Routinely criticized Oakland Police Chief Howard Jordan announced his retirement today. Effective immediately, his he is on medical leave.
In a statement sent to OPD, Jordan writes:
"To the members and civilian staff of the Oakland Police Department:
I wanted you to be the first to know that this morning I advised city Administrator Deanna Santana that, effective immediately I am on medical leave and taking steps toward medical retirement. This decision has been difficult but necessary. Through my 24 years of wearing an OPD badge and uniform I have emulated the department's core values: Honesty, Respect and Integrity - values I have observed in all of you. I know that you and the department will carry on these values to generations to come."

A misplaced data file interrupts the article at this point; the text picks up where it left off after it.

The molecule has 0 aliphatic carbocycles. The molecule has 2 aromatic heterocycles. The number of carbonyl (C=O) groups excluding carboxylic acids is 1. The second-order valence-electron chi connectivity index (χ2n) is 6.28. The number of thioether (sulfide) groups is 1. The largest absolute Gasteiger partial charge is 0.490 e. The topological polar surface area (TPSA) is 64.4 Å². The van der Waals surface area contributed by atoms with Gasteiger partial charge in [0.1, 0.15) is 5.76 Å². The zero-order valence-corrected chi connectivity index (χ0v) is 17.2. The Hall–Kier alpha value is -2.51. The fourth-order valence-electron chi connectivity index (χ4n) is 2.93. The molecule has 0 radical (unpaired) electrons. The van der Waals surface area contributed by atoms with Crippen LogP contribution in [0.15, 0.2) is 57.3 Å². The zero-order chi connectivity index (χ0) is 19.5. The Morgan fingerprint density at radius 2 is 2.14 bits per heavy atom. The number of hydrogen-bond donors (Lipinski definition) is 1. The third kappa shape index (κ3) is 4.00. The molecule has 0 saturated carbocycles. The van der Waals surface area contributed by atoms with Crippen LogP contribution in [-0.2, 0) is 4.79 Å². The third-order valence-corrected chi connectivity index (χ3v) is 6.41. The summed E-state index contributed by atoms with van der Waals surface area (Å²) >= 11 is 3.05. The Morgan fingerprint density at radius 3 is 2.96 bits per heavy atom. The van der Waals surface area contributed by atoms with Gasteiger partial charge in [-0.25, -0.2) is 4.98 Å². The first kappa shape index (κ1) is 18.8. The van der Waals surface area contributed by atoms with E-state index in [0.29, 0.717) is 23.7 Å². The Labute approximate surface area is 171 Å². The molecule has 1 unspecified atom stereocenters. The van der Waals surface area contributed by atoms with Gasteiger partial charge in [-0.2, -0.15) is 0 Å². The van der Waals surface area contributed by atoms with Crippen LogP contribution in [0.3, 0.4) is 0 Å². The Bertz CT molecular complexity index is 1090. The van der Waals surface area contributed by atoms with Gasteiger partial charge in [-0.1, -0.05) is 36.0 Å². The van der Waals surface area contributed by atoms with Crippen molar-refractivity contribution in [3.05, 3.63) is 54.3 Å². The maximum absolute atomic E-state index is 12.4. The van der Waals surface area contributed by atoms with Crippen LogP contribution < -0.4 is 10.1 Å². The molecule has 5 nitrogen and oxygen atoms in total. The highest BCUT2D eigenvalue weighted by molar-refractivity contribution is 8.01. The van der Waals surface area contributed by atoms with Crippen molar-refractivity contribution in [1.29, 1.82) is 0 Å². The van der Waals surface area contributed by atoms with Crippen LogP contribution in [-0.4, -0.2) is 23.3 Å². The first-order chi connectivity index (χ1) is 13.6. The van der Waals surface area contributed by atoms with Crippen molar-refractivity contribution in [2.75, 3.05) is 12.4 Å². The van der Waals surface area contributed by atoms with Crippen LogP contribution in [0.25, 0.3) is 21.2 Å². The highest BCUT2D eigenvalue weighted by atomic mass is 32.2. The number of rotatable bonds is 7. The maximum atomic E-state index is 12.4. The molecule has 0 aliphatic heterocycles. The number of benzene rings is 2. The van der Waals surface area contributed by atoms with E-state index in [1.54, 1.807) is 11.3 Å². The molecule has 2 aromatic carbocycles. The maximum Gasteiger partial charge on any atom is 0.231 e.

"It has been an honor to serve the city of Oakland with you."
Jordan's departure comes suspiciously before a city consultant (former Los Angeles Police Chief William Bratton) plans to announce plans on how to reduce crime in Oakland. The Chronicle notes:
Jordan's departure comes at a critical time for the city, which has been plagued by plunging tax revenue, escalating employee retirement costs, layoffs and concerns over crime. The Police Department has also been struggling with tensions from an escalating crime rate, Occupy protests and criticism by U.S. District Judge Thelton Henderson, who believes the department is moving too slowly to implement the reforms he is overseeing in the wake of a decade-old police scandal.
Jordan was a 24-year veteran of the Police Department. Assistant Chief Anthony Toribio will take over until a replacement is officially announced.